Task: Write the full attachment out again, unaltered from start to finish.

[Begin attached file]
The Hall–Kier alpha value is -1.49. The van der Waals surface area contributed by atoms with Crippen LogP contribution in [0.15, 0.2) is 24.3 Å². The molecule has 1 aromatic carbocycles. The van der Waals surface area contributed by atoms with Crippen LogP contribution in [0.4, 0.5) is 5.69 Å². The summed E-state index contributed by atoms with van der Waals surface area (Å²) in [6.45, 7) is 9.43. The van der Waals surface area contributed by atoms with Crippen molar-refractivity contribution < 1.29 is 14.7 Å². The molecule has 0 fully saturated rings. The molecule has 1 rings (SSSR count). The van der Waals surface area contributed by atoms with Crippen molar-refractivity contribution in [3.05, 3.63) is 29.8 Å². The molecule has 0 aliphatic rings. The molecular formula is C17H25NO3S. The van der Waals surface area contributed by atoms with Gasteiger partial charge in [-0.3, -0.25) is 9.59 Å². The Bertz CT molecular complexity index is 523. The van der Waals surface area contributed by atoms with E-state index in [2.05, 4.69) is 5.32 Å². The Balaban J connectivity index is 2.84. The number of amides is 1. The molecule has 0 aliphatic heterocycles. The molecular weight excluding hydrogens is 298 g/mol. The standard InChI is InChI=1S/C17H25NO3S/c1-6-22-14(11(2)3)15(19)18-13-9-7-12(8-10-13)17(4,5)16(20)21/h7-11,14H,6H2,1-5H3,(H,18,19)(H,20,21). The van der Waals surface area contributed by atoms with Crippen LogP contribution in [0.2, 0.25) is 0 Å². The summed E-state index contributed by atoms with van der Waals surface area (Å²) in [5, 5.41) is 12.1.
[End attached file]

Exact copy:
The Hall–Kier alpha value is -1.49. The van der Waals surface area contributed by atoms with Crippen LogP contribution in [0.15, 0.2) is 24.3 Å². The molecule has 1 aromatic carbocycles. The van der Waals surface area contributed by atoms with Crippen LogP contribution in [0.4, 0.5) is 5.69 Å². The summed E-state index contributed by atoms with van der Waals surface area (Å²) in [6.45, 7) is 9.43. The van der Waals surface area contributed by atoms with Crippen molar-refractivity contribution < 1.29 is 14.7 Å². The molecule has 0 fully saturated rings. The molecule has 1 rings (SSSR count). The van der Waals surface area contributed by atoms with Crippen molar-refractivity contribution in [3.05, 3.63) is 29.8 Å². The molecule has 0 aliphatic rings. The molecular formula is C17H25NO3S. The van der Waals surface area contributed by atoms with Gasteiger partial charge in [-0.3, -0.25) is 9.59 Å². The Bertz CT molecular complexity index is 523. The van der Waals surface area contributed by atoms with E-state index in [2.05, 4.69) is 5.32 Å². The Balaban J connectivity index is 2.84. The number of amides is 1. The molecule has 0 aliphatic heterocycles. The molecular weight excluding hydrogens is 298 g/mol. The standard InChI is InChI=1S/C17H25NO3S/c1-6-22-14(11(2)3)15(19)18-13-9-7-12(8-10-13)17(4,5)16(20)21/h7-11,14H,6H2,1-5H3,(H,18,19)(H,20,21). The van der Waals surface area contributed by atoms with Crippen LogP contribution in [0.2, 0.25) is 0 Å². The summed E-state index contributed by atoms with van der Waals surface area (Å²) in [5, 5.41) is 12.1.